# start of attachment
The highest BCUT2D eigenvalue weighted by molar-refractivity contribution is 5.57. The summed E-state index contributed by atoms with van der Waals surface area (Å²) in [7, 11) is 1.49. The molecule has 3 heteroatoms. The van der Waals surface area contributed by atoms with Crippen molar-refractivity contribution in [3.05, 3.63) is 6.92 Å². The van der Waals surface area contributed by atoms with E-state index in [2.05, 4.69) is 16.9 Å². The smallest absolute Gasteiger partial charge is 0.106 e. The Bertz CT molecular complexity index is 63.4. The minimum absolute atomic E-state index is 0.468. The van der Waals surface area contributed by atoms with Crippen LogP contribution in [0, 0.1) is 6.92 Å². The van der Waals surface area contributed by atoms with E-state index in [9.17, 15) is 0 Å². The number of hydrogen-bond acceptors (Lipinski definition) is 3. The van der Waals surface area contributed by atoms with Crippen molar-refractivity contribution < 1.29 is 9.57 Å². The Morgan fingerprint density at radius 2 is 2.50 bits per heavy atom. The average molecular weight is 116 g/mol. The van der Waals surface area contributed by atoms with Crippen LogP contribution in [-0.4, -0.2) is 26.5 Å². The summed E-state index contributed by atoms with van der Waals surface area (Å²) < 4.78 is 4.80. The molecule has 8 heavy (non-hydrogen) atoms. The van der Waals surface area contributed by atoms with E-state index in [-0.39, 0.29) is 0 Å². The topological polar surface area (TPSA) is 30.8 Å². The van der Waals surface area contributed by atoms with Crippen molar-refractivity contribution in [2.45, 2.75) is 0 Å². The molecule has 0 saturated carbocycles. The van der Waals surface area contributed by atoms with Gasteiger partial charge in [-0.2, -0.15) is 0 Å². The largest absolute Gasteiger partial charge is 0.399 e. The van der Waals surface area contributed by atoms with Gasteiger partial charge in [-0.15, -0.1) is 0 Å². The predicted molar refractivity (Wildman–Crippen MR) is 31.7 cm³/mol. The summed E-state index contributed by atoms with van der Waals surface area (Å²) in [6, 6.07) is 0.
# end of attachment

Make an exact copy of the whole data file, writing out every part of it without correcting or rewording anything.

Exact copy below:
The highest BCUT2D eigenvalue weighted by molar-refractivity contribution is 5.57. The summed E-state index contributed by atoms with van der Waals surface area (Å²) in [7, 11) is 1.49. The molecule has 3 heteroatoms. The van der Waals surface area contributed by atoms with Crippen molar-refractivity contribution in [3.05, 3.63) is 6.92 Å². The van der Waals surface area contributed by atoms with E-state index in [2.05, 4.69) is 16.9 Å². The smallest absolute Gasteiger partial charge is 0.106 e. The Bertz CT molecular complexity index is 63.4. The minimum absolute atomic E-state index is 0.468. The van der Waals surface area contributed by atoms with Crippen LogP contribution in [0, 0.1) is 6.92 Å². The van der Waals surface area contributed by atoms with E-state index in [9.17, 15) is 0 Å². The number of hydrogen-bond acceptors (Lipinski definition) is 3. The van der Waals surface area contributed by atoms with Crippen molar-refractivity contribution < 1.29 is 9.57 Å². The Morgan fingerprint density at radius 2 is 2.50 bits per heavy atom. The average molecular weight is 116 g/mol. The van der Waals surface area contributed by atoms with Crippen LogP contribution in [-0.4, -0.2) is 26.5 Å². The summed E-state index contributed by atoms with van der Waals surface area (Å²) < 4.78 is 4.80. The molecule has 8 heavy (non-hydrogen) atoms. The van der Waals surface area contributed by atoms with E-state index in [-0.39, 0.29) is 0 Å². The topological polar surface area (TPSA) is 30.8 Å². The van der Waals surface area contributed by atoms with Crippen molar-refractivity contribution in [2.45, 2.75) is 0 Å². The molecule has 0 saturated carbocycles. The van der Waals surface area contributed by atoms with Gasteiger partial charge in [-0.2, -0.15) is 0 Å². The largest absolute Gasteiger partial charge is 0.399 e. The van der Waals surface area contributed by atoms with Gasteiger partial charge in [-0.15, -0.1) is 0 Å². The predicted molar refractivity (Wildman–Crippen MR) is 31.7 cm³/mol. The summed E-state index contributed by atoms with van der Waals surface area (Å²) in [6, 6.07) is 0.